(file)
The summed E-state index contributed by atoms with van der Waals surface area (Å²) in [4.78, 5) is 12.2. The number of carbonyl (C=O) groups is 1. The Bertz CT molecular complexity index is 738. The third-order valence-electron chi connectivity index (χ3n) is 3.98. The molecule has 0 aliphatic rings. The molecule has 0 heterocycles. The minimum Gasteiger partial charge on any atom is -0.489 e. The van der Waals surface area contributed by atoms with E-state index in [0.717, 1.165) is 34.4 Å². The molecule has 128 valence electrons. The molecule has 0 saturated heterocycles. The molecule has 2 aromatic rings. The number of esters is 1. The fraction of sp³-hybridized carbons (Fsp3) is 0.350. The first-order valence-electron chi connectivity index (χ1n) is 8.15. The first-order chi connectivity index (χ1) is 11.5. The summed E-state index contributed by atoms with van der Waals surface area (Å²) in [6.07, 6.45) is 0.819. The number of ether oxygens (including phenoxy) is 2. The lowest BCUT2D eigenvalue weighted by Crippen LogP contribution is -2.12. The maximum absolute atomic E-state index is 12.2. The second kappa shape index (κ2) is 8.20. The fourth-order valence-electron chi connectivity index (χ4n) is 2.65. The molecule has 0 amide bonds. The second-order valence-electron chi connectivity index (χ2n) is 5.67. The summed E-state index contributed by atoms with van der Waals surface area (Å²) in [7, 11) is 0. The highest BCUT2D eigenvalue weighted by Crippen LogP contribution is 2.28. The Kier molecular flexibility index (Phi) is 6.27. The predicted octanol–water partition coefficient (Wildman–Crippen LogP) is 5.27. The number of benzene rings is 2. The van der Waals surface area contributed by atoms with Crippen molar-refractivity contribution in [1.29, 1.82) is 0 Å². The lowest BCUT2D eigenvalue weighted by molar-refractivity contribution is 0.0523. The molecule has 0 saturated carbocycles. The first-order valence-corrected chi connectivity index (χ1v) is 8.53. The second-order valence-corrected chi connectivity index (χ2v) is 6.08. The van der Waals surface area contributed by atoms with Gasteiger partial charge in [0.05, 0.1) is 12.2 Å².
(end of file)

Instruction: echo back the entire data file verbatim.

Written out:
The summed E-state index contributed by atoms with van der Waals surface area (Å²) in [4.78, 5) is 12.2. The number of carbonyl (C=O) groups is 1. The Bertz CT molecular complexity index is 738. The third-order valence-electron chi connectivity index (χ3n) is 3.98. The molecule has 0 aliphatic rings. The molecule has 0 heterocycles. The minimum Gasteiger partial charge on any atom is -0.489 e. The van der Waals surface area contributed by atoms with E-state index in [0.717, 1.165) is 34.4 Å². The molecule has 128 valence electrons. The molecule has 0 saturated heterocycles. The molecule has 2 aromatic rings. The number of esters is 1. The fraction of sp³-hybridized carbons (Fsp3) is 0.350. The first-order valence-electron chi connectivity index (χ1n) is 8.15. The first-order chi connectivity index (χ1) is 11.5. The summed E-state index contributed by atoms with van der Waals surface area (Å²) in [6.07, 6.45) is 0.819. The number of ether oxygens (including phenoxy) is 2. The lowest BCUT2D eigenvalue weighted by Crippen LogP contribution is -2.12. The maximum absolute atomic E-state index is 12.2. The second kappa shape index (κ2) is 8.20. The fourth-order valence-electron chi connectivity index (χ4n) is 2.65. The molecule has 0 amide bonds. The second-order valence-electron chi connectivity index (χ2n) is 5.67. The summed E-state index contributed by atoms with van der Waals surface area (Å²) in [7, 11) is 0. The highest BCUT2D eigenvalue weighted by Crippen LogP contribution is 2.28. The Kier molecular flexibility index (Phi) is 6.27. The predicted octanol–water partition coefficient (Wildman–Crippen LogP) is 5.27. The number of benzene rings is 2. The van der Waals surface area contributed by atoms with Crippen molar-refractivity contribution in [1.29, 1.82) is 0 Å². The lowest BCUT2D eigenvalue weighted by molar-refractivity contribution is 0.0523. The molecule has 0 saturated carbocycles. The first-order valence-corrected chi connectivity index (χ1v) is 8.53. The second-order valence-corrected chi connectivity index (χ2v) is 6.08. The van der Waals surface area contributed by atoms with Gasteiger partial charge in [0.05, 0.1) is 12.2 Å².